The interdenominational Christian Federation of Malaysia has warned that believers in the country face "serious negative consequences" after the Supreme Court again confirmed that a Catholic newspaper is not allowed to use the word "Allah" to refer to God.
"We continue to support that the decision of the Court of Appeal, upheld by the Federal Court, is seriously flawed in many respects. According to Justice, many erroneous and inaccurate observations had to be corrected. Now there will be serious negative consequences for the religious freedom of Christians in Malaysia," the group said, according to Fides News Agency on Monday.
The long-standing case concerns the Catholic weekly newspaper "Herald," which was initially told in 2007 by Malaysian authorities to stop using the word "Allah." While in 2009 a lower court defended the newspaper's right to use the term, in October 2013 chief judge Mohamed Apandi Ali ruled that "the usage of the word 'Allah' is not an integral part of the faith in Christianity," and that it would "cause confusion in the community."
The federal court confirmed that verdict on Monday in a four to three decision, but clarified that Christians would still be allowed to use the word "Allah" in church.
"Malaysia is a multi-faith country and it is important that we manage our differences peacefully, in accordance with the rule of law and through dialogue, mutual respect and compromise," the government's statement said.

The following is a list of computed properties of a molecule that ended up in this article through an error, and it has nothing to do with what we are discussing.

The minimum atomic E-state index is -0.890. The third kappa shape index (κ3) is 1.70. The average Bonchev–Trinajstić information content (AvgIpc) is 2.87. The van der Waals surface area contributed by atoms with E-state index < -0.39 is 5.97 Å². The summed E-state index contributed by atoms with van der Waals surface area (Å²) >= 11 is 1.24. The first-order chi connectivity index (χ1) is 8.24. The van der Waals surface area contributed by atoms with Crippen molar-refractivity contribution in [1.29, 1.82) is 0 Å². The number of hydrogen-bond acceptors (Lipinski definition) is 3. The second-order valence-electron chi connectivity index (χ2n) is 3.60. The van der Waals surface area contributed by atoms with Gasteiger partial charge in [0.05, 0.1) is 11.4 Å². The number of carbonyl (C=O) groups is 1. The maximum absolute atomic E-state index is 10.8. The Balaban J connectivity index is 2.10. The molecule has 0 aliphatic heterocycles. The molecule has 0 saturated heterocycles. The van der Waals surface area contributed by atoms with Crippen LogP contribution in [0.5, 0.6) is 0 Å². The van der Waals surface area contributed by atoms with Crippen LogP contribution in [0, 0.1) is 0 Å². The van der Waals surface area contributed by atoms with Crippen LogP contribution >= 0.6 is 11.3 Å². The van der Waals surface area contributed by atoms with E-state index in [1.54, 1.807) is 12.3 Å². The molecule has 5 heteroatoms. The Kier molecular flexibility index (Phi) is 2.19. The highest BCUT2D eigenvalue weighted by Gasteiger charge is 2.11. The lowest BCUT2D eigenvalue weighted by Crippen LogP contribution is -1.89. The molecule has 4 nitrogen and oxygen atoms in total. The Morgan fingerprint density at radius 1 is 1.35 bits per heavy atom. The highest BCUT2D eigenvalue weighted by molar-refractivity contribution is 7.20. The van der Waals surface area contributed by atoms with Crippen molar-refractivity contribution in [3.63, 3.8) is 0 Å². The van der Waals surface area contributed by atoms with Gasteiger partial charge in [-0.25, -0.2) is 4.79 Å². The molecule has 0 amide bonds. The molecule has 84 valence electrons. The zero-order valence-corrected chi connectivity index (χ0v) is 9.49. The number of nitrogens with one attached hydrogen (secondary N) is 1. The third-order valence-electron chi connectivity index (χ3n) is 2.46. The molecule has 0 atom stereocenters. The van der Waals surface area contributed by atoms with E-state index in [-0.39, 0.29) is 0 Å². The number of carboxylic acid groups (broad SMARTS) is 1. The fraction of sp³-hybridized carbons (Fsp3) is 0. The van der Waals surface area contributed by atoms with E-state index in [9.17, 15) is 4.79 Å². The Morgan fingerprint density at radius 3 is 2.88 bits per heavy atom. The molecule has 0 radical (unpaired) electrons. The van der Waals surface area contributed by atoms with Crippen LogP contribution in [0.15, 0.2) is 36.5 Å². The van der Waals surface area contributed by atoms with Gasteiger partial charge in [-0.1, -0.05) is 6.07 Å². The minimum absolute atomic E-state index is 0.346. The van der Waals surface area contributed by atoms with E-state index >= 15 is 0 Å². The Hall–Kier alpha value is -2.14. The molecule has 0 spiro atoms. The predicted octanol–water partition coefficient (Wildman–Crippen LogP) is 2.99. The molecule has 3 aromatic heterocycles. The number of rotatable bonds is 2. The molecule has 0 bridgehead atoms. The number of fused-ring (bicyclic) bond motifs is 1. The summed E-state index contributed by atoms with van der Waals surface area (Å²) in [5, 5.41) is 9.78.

Christian Federation of Malaysia said that it remains to be seen whether this promise will be adhered to. The group pointed out that there are already a number of cases pending before the courts regarding the usage of the word by Christians.
"We will see if, in these other cases, the judges choose the path of defending freedom of religion and expression in Malaysia," the Federation said, and asked the Christian community in Malaysia to "remain steadfast in their faith in the face of such prolonged adversity."
CNN pointed out that the ruling creates much confusion in the Muslim-dominated country, where Christians make up only around 9 percent. Although Christians have historically used "Allah" to refer to God in the Malay language, as has the "Herald," Islamic believers have protested such usage in publications.
Father Lawrence Andrew, editor of the newspaper, said that it remains unclear what the implications of the court's decision will be.
"We are in limbo," Andrew admitted. "We need to fight this case to end, because we have to fight for justice when justice is derided or denied."
Muslim activists reportedly celebrated outside the court building on Monday, shouting "Allahuakbar" (God is great).
Perkasa, a conservative Muslim group, said: "We thank Allah because the court's decision has favored us this time. We hope that this is no longer an issue in the peninsular, which does not allow others (to use) the term."
Human rights groups like Amnesty International have condemned the court's decision, however, and argued that it needs to be reversed.
"This ban violates the right to freedom of expression. The idea that non-Muslims could face prosecution for using a particular word is deeply disturbing," said Amnesty International's Malaysia researcher, Hazel Galang-Folli.
"The ban is not just repressive, it is also dangerous. It risks further inflaming religious tensions in Malaysia by denying its people the right to freedom of religion."